A. Apple has been building operating systems and Mac hardware with 64-bit processors for years now, and is indeed moving away from 32-bit desktop software too. (The terms “32-bit” and “64-bit” refer to the more technical side of computing; a basic thing to remember is that 64-bit systems are newer and can process more data faster.)
At this year’s World Wide Developers Conference in June, the company announced that all new programs submitted to the Mac App Store starting in January 2018 must have 64-bit support. Starting in June 2018, updates from developers for their existing programs must also provide 64-bit support. With all apps in its store written for 64-bit systems, Apple will begin to phase out its own support of 32-bit programs.
Apple also announced the macOS High Sierra operating system previewed at the conference this summer will be the last system to run 32-bit apps “without compromise.” The final release of High Sierra is expected this fall.
In the System Information area of your Mac, you can see which of your installed apps are 32-bit versions and which ones are 64-bit. To get there, go to the Apple Menu in the top-left corner of the screen, select About This Mac and click the System Report button in the box. (As an alternative shortcut, hold down the Option key when you click the Apple Menu and choose System Information.)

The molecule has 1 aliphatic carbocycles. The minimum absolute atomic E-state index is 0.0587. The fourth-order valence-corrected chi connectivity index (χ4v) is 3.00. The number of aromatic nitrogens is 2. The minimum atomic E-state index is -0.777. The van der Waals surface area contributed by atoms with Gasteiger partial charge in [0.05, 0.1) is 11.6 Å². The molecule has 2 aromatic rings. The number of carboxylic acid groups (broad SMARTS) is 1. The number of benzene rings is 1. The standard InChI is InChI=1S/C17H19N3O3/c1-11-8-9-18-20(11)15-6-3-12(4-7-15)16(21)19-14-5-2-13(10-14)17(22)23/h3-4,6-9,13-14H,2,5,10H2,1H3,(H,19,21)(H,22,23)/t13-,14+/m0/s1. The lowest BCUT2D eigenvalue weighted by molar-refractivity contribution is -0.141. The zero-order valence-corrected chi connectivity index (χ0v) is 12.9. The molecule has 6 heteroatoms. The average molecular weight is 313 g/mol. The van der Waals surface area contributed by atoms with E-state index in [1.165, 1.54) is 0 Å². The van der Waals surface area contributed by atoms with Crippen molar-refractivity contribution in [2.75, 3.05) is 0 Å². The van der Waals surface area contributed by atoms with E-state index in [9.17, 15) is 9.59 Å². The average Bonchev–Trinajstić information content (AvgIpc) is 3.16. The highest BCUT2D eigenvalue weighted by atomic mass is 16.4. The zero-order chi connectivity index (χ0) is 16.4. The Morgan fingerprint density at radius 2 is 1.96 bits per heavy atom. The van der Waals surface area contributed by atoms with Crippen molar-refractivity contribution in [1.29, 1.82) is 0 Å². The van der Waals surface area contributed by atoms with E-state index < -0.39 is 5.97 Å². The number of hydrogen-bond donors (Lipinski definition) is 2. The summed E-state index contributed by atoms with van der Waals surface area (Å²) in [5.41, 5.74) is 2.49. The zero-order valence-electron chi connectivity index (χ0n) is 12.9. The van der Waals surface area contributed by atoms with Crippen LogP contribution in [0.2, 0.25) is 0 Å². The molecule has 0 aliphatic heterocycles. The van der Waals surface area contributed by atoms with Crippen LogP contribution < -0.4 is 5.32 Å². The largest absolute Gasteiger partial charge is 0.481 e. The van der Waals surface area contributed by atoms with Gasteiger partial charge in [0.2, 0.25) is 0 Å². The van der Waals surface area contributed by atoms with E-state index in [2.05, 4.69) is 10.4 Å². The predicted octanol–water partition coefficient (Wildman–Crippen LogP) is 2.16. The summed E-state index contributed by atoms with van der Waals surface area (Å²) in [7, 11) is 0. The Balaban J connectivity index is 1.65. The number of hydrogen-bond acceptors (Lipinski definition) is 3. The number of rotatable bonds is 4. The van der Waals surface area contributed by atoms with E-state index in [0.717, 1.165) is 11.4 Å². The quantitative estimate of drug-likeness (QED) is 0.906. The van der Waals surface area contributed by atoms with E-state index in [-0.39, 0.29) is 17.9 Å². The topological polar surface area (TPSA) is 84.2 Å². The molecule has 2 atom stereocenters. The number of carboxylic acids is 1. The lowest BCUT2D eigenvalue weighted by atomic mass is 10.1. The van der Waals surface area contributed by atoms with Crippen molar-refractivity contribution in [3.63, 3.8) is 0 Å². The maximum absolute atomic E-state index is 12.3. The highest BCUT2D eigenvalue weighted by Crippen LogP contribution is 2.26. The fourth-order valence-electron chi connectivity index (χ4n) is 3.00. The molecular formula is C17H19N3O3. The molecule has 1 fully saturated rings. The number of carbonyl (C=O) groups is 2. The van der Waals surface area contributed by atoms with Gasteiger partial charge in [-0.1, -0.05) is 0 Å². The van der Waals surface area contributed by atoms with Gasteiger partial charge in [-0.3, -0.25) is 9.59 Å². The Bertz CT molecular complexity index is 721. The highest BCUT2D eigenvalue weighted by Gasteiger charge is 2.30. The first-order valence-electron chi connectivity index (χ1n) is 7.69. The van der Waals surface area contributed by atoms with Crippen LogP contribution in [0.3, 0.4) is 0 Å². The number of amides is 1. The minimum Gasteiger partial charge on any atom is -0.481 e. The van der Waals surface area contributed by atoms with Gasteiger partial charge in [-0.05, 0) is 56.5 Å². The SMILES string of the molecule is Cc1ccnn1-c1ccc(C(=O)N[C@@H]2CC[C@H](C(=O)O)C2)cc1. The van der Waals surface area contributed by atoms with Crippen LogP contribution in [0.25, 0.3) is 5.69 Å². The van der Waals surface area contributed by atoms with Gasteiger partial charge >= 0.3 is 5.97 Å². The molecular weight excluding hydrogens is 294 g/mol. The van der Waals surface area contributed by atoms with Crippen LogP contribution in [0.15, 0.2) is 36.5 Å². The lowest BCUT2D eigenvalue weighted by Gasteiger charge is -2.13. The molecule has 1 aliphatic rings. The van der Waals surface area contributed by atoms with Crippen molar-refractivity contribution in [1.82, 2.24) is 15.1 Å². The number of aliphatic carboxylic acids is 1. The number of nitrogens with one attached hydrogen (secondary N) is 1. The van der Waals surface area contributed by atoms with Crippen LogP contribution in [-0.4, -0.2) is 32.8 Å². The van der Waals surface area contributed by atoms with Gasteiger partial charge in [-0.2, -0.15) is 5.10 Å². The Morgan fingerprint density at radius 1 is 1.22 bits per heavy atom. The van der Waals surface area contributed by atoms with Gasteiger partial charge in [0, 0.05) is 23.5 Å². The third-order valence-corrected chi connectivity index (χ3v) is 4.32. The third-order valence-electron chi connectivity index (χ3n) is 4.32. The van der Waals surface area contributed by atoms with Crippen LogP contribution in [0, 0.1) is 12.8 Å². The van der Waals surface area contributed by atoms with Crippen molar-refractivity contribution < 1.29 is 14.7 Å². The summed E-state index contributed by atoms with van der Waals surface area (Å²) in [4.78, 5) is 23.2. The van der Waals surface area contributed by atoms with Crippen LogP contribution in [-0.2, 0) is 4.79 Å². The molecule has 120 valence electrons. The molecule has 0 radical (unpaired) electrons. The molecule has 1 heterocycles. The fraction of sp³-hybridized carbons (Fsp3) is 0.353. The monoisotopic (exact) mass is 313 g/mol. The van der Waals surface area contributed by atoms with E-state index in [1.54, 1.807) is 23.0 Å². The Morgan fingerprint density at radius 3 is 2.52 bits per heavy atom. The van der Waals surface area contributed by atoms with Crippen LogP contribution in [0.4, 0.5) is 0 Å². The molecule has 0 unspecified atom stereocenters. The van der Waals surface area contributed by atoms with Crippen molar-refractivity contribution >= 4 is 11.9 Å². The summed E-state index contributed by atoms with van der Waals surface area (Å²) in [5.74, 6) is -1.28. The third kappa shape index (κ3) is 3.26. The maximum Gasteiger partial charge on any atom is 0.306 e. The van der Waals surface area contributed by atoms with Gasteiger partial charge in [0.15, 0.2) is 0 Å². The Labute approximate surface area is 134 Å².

On the left side of the box, find Software and click Applications. The Mac may take a few minutes, but it eventually rounds up a list of programs installed on your computer. Open the box until it is wide enough to see the “64-bit” column and then read down the list to see if each app is designated as “Yes” or “No.” The “No” apps are the 32-bit programs that you will need to eventually update or replace in macOS updates that come after High Sierra (probably beginning in 2019).
Mac desktops and laptops have used 64-bit Intel processors as the standard for about the past decade. Apple’s site has a list for those who want to check the type of processor they have.